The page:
Kikuyu circumcision - Traditional Music & Cultures of Kenya
This page is part of Jens Finke's Traditional Music and Cultures of Kenya, now with would spend several years in the service of the entire people to defend and protect, Circumcision, therefore, was necessary for maintaining relations with. The Kikuyu (also Agĩkuyu/Gikuyu) is the largest ethnic group in Kenya. They speak the Bantu . Children in the community had a link to God through their parents and that .. Today, music and dance are strong components of Kikuyu culture. The Kikuyu tribe is a Bantu tribe that neighbors the Embu, Kikuyu woman When it comes to food, music, marriage ceremonies and everyday family life, most.
In it, she lives together with her children and yet-to-be-married girls. The Kikuyus believe in their creator, God who they call Ngai and also in the spiritual presence of their ancestors.
The people are also superstitious, with many of them retaining some practices like the taboo against whistling, unlucky numbers such as 10, and so on. However, the majority of Kikuyus are now Christians. They also love tea which is served with most meals. The Kikuyus are known for their industrious nature. Their main economic activity is agriculture which is introduced to the children at an early age. They grow many crops including bananas, sugarcane, millet, maize, beans and vegetables.
Besides agriculture, the Kikuyu people have great taste in artefacts and art like statues carved by use of hands, jewellery made of beads and African sarongs which they sell locally and internationally.
They also embrace music and dancing which they also use to preserve their history.
Different dances have symbolic meaning like warrior dances, dances of love, dances for welcoming and so forth. With it comes the lifting of the taboo on pregnancy, and usually marriage is swift to follow. A sexual as well as a social act although the circumcision itself is done in privatethe circumcision marks a woman's assumption of her female identity, allowing her both to procreate, and to take part in traditional rituals and traditional governing councils.
It is also the time when initiates are instructed in the rules and regulations of their society, and their responsibilities within it.
Christian missionaries and other Westerners have invariably looked down on circumcision, of both men and women but especially of women, as being repugnant. Given the Christian belief that the body is the temple of God, this apparent act of mutilation was seen - and still is seen - as sacrilege.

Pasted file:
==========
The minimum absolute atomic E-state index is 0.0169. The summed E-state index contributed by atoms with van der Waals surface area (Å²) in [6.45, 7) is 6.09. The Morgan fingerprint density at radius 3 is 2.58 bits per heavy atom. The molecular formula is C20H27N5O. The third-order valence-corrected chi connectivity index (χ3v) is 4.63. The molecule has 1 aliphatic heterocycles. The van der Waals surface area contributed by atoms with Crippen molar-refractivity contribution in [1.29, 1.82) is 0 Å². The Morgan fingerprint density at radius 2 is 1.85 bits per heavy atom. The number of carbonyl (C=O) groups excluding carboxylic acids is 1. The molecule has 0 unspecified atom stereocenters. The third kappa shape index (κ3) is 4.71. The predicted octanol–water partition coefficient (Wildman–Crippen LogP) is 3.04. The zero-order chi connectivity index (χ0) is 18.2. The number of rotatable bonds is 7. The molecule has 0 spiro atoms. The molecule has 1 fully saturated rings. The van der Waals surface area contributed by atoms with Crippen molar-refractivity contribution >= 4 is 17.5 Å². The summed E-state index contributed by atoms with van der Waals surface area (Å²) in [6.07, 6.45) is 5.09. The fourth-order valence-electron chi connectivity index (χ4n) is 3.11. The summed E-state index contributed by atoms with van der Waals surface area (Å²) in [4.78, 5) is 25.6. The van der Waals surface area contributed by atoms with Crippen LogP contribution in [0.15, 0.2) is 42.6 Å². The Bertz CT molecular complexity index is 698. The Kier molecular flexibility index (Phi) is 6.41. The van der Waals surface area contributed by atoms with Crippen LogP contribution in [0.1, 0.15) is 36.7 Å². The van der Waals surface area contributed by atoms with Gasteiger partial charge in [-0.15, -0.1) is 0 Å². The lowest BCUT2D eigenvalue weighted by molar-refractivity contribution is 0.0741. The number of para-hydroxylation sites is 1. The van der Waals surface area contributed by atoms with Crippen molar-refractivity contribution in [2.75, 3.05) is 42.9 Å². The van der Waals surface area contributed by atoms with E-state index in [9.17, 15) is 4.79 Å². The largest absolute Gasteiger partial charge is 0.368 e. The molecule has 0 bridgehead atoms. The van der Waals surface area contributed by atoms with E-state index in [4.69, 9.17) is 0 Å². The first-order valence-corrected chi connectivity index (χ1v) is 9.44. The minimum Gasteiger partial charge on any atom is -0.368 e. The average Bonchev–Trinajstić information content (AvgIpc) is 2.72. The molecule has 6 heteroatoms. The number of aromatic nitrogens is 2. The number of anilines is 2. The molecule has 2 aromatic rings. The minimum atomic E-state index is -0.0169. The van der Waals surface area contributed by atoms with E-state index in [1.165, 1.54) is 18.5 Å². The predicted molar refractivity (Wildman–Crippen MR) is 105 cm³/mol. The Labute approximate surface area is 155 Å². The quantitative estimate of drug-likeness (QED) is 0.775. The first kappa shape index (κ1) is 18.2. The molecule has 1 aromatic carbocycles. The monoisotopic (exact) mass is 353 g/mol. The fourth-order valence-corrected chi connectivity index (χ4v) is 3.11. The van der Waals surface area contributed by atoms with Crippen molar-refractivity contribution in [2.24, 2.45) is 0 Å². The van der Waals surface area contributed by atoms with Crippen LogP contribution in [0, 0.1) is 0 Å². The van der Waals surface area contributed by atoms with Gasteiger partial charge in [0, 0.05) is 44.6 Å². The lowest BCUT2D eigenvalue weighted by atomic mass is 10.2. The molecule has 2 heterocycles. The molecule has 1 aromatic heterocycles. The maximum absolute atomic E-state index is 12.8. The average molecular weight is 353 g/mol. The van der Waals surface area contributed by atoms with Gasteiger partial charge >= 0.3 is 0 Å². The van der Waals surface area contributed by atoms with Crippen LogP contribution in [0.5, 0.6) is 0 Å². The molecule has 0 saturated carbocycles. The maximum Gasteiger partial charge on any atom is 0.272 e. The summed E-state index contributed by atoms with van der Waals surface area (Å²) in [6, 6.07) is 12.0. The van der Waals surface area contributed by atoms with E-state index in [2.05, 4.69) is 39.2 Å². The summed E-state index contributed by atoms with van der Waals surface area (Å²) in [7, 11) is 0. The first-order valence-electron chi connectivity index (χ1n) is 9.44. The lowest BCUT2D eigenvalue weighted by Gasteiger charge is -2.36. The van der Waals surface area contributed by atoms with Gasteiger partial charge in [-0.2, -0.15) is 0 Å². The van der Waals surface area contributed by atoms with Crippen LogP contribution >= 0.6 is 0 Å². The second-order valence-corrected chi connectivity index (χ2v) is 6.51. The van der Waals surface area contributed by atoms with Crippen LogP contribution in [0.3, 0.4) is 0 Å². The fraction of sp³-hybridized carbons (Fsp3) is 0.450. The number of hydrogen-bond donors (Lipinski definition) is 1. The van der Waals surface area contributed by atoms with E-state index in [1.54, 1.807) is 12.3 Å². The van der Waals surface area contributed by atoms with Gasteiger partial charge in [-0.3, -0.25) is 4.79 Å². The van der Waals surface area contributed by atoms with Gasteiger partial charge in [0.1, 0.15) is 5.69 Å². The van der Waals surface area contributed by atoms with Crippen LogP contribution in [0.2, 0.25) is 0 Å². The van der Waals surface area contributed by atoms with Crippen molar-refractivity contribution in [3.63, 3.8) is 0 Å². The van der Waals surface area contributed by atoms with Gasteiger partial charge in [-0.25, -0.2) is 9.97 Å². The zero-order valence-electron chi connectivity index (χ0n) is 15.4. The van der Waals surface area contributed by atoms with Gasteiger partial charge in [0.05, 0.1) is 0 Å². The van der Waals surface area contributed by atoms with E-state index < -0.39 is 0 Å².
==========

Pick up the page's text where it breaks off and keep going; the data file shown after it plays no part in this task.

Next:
And thus, with their typical open-mindedness, the ceremonies that surrounded circumcision were condemned by the missionaries to be heathen and anti-Christian. It was not so much the cutting of the clitoris that outraged them, but the excision of the labia and other parts which were prevalent before colonisation, and which were viewed as being abhorrent and barbaric in the extreme, and as an unwarranted mutilation of a woman's body.
The term female genital mutilation itself FGM bears this up, as does the paradoxical absence of the term 'male genital mutilation'. The Christian campaign against female circumcision For more on this, see the section on Christianity The protestant missionaries who first settled in Kikuyu terrain were generally very much against female circumcision unlike the Catholic or Orthodox churches, which interfered little in local societyand by the late s and s many missionary organisations, notably the Presbyterian Church of Scotland, were actively trying to suppress it.
This was done by insisting that converts to Christianity had to denounce the practice by signing or thumb-printing a written declaration. Otherwise, they were told, they could not become Christian.kikuyu traditional singers
This led to great controversy, as many converts believed that the practice had nothing to do with their being Christian, and that its suppression was an affront to their culture and traditions. The problem was that the missions also provided schools, and the education they provided was essential if a Kikuyu was to have any hope of paid employment, which had been made necessary by the colonial policy of herding the Kikuyu into overcrowded 'native reserves' and later the 'protected villages' where traditional agriculture and herding was barely a means for survival.
Nonetheless, a large number of converts decided that they could not abandon female circumcision, and instead set about establishing new churches and schools which were independent of the missions in this, they were helped by the Catholic and Orthodox churches.